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Optical character recognition with AI improves label reading

23 November 2023

Mathijs Baron and Feifei Huo argue that Optical character recognition (OCR) powered by artificial intelligence (AI) provides a modern, automated solution to bring label read rates closer to 100%.

A lot of data is contained on a label – addresses, barcodes, expiration dates, dates of production, stock keeping unit (SKU) numbers, batch codes and more. Depending on a warehouse operation, all of this information is potentially critical for the sorting process.

Labels are usually read when items pass through camera tunnels as part of a checking procedure, providing actionable information such as where the item needs to go as well as other crucial data for the logistics process. However, expecting a perfect read every time is unrealistic. Labels can be obscured or damaged, which results in a ‘no-read’. While these may constitute a minority, in a high-volume warehouse operation, they can stack up quickly.

Until recently, a label no-read usually resulted in a slow, costly manual intervention to move the item back onto the right path. OCR can provide the solution. By enhancing imagery from cameras and harnessing customer information to reconstruct and identify key data strings on damaged or obscured labels, the technology ca improve read rates. Furthermore, it can achieve this fast enough for a fully automated process.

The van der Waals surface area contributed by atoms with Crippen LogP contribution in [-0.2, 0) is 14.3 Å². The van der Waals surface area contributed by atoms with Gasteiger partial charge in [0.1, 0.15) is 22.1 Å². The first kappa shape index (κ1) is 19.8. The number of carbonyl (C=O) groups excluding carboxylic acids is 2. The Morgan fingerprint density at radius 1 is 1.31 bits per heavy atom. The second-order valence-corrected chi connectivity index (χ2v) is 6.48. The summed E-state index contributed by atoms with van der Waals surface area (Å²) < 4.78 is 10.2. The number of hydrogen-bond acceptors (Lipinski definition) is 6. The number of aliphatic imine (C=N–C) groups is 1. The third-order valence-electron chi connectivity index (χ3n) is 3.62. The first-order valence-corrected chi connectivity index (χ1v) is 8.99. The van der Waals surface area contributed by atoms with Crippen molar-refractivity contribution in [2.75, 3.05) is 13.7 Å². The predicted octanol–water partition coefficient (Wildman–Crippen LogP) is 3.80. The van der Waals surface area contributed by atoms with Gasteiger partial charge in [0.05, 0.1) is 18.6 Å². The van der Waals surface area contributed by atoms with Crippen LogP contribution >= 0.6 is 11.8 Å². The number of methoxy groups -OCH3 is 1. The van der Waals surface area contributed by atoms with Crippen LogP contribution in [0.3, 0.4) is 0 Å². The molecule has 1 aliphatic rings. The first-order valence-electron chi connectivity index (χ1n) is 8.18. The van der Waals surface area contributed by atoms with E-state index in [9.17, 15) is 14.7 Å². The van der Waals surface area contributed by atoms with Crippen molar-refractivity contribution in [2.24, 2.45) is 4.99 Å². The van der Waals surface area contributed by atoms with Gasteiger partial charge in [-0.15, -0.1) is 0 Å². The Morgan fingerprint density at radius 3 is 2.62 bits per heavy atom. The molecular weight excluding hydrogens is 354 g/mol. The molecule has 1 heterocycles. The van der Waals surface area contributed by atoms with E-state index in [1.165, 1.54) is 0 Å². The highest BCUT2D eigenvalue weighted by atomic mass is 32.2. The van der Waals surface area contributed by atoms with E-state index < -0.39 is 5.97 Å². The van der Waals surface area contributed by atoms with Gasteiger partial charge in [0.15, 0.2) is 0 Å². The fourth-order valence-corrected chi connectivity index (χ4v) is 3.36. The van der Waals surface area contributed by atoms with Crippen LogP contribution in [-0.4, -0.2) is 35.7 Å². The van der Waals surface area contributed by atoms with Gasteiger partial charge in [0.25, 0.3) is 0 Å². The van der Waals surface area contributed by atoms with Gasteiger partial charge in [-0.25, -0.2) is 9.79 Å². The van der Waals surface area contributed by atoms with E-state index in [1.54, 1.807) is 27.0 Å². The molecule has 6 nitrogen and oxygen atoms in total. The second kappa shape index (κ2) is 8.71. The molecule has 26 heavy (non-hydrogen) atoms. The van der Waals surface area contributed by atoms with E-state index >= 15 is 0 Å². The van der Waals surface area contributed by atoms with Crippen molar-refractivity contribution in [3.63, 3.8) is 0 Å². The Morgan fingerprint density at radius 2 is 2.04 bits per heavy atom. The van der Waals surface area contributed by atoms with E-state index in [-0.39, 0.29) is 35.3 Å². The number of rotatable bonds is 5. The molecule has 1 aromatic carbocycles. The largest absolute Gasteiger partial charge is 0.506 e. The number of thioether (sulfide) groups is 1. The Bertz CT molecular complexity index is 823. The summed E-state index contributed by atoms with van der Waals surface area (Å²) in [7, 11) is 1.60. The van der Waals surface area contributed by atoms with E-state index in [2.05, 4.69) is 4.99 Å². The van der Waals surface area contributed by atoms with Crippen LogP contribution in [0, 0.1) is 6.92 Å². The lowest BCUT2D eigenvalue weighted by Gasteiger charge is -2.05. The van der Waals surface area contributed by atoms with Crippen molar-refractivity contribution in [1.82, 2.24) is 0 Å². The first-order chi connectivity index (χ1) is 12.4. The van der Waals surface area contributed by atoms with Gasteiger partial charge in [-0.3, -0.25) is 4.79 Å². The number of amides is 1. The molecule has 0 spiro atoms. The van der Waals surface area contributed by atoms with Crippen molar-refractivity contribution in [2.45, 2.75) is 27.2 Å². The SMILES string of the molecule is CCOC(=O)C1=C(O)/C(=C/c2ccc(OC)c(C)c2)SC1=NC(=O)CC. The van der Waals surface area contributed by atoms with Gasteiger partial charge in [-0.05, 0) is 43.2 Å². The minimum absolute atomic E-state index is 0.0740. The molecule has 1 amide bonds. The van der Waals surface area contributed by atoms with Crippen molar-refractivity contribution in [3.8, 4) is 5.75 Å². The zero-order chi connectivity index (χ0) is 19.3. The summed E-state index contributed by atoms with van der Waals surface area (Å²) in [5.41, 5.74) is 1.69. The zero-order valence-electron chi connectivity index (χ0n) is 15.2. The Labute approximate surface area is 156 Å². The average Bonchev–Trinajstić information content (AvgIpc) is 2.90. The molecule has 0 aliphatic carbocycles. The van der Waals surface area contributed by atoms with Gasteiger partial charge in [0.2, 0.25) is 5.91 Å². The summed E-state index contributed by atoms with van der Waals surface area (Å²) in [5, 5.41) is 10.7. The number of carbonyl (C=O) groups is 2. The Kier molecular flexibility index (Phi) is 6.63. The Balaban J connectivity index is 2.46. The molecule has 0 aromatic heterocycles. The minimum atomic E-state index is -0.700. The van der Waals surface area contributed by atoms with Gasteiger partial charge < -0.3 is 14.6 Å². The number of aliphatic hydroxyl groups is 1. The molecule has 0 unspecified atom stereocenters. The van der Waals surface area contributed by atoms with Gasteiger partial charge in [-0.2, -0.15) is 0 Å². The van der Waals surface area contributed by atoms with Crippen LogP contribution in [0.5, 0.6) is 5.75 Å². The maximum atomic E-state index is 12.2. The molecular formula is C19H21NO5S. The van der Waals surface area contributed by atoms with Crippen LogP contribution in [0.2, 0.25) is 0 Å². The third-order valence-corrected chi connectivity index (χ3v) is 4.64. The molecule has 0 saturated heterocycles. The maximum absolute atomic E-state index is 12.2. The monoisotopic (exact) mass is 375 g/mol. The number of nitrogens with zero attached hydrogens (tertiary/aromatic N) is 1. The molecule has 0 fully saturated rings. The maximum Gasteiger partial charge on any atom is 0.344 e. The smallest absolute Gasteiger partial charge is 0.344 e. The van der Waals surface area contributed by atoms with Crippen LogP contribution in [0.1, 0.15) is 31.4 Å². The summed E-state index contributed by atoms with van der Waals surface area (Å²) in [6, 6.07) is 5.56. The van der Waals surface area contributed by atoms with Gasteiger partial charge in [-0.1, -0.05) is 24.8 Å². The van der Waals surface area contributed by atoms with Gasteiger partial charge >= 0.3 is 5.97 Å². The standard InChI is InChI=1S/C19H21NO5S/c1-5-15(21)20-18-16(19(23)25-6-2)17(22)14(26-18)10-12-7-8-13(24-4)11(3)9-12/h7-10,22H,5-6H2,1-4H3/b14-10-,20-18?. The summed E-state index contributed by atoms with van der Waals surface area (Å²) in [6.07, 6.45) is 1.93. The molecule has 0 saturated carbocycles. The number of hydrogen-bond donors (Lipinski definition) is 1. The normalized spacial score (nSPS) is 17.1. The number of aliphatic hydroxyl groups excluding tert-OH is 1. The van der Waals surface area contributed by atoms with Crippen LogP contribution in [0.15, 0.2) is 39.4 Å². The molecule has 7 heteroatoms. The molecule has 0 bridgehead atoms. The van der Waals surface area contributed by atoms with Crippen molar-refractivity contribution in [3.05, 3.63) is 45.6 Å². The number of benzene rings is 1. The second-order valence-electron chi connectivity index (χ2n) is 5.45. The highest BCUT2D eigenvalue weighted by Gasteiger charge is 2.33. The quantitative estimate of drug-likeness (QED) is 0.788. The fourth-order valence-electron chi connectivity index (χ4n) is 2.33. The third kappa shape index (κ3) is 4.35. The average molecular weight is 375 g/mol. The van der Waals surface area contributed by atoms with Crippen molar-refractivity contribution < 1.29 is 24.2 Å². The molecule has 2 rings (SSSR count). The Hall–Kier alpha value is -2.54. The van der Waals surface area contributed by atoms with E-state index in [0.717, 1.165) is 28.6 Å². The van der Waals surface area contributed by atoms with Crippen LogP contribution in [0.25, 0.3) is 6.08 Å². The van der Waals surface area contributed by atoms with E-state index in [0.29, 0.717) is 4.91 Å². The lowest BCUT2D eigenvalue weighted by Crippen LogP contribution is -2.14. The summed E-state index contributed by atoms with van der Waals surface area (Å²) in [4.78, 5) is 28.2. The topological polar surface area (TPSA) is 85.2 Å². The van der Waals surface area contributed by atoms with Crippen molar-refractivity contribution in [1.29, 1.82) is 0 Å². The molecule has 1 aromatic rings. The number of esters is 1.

Deep learning improves read rates
The Text Vision solution from Prime Vision employs deep learning AI. Whereas many OCR solutions will bring read rates up to 95% or so, Text Vision can push this up to 98 or 99% in real world applications.

It operates by taking images of labels, enhancing them in pre-processing, and then finding the appropriate text block or data string that needs to be read. Text is then extracted and assessed by AI, which uses logic to find the best result. Following this reasoning, a successful read is achieved, enabling a relevant action to be taken without interrupting the automation process.

To make this possible, the AI must be trained through deep learning to identify the correct region of interest containing the relevant field or data string on the label. The system is taught using real world examples of customer labels, so it focuses on the right area. AI can also cross reference extracted information with databases to help with reconstruction. Ultimately, OCR can be optimised to each operation, ensuring that it is applicable to any automatic sorting system.

Identifying barcodes can be quickly achieved with existing scanning hardware, but to reduce OCR computation times, we recommend a dedicated GPU processor. The faster processing speeds mean that even if an item suffers a no-read, it can be solved in such a short timeframe that no manual intervention is required. Instead, the system can respond automatically, seamlessly moving the item onto the next stage of the process in a quick and cost-effective manner.

Mathijs Baron is, International Sales & Business Development, and Feifei Huo is R&D Engineer at Prime Vision.

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